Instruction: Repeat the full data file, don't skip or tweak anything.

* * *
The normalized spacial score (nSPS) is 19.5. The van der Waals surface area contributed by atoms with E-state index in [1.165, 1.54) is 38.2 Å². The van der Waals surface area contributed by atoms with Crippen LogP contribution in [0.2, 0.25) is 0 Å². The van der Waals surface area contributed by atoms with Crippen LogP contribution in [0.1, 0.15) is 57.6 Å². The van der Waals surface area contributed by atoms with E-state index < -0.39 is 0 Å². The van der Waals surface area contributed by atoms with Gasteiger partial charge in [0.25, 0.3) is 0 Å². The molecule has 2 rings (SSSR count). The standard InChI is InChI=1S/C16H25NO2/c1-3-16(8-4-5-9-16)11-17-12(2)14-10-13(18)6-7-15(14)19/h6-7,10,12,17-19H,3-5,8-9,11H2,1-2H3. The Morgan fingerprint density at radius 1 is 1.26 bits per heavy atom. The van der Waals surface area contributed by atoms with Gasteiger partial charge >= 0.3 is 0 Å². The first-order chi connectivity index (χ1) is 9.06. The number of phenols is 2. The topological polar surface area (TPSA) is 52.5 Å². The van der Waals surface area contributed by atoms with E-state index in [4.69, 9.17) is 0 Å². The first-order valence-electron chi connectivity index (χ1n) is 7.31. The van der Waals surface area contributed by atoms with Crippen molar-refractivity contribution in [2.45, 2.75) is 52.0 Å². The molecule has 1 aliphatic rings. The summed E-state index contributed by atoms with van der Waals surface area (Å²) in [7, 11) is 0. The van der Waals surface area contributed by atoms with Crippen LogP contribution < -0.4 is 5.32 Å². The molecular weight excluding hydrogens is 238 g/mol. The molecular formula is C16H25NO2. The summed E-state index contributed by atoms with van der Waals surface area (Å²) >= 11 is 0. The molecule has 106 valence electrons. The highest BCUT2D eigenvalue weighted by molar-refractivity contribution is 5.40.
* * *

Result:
The normalized spacial score (nSPS) is 19.5. The van der Waals surface area contributed by atoms with E-state index in [1.165, 1.54) is 38.2 Å². The van der Waals surface area contributed by atoms with Crippen LogP contribution in [0.2, 0.25) is 0 Å². The van der Waals surface area contributed by atoms with Crippen LogP contribution in [0.1, 0.15) is 57.6 Å². The van der Waals surface area contributed by atoms with E-state index < -0.39 is 0 Å². The van der Waals surface area contributed by atoms with Gasteiger partial charge in [0.25, 0.3) is 0 Å². The molecule has 2 rings (SSSR count). The standard InChI is InChI=1S/C16H25NO2/c1-3-16(8-4-5-9-16)11-17-12(2)14-10-13(18)6-7-15(14)19/h6-7,10,12,17-19H,3-5,8-9,11H2,1-2H3. The Morgan fingerprint density at radius 1 is 1.26 bits per heavy atom. The van der Waals surface area contributed by atoms with Gasteiger partial charge >= 0.3 is 0 Å². The first-order chi connectivity index (χ1) is 9.06. The number of phenols is 2. The topological polar surface area (TPSA) is 52.5 Å². The van der Waals surface area contributed by atoms with E-state index in [4.69, 9.17) is 0 Å². The first-order valence-electron chi connectivity index (χ1n) is 7.31. The van der Waals surface area contributed by atoms with Crippen molar-refractivity contribution in [2.45, 2.75) is 52.0 Å². The molecule has 1 aliphatic rings. The summed E-state index contributed by atoms with van der Waals surface area (Å²) in [7, 11) is 0. The van der Waals surface area contributed by atoms with Crippen LogP contribution < -0.4 is 5.32 Å². The molecular weight excluding hydrogens is 238 g/mol. The molecular formula is C16H25NO2. The summed E-state index contributed by atoms with van der Waals surface area (Å²) >= 11 is 0. The molecule has 106 valence electrons. The highest BCUT2D eigenvalue weighted by molar-refractivity contribution is 5.40.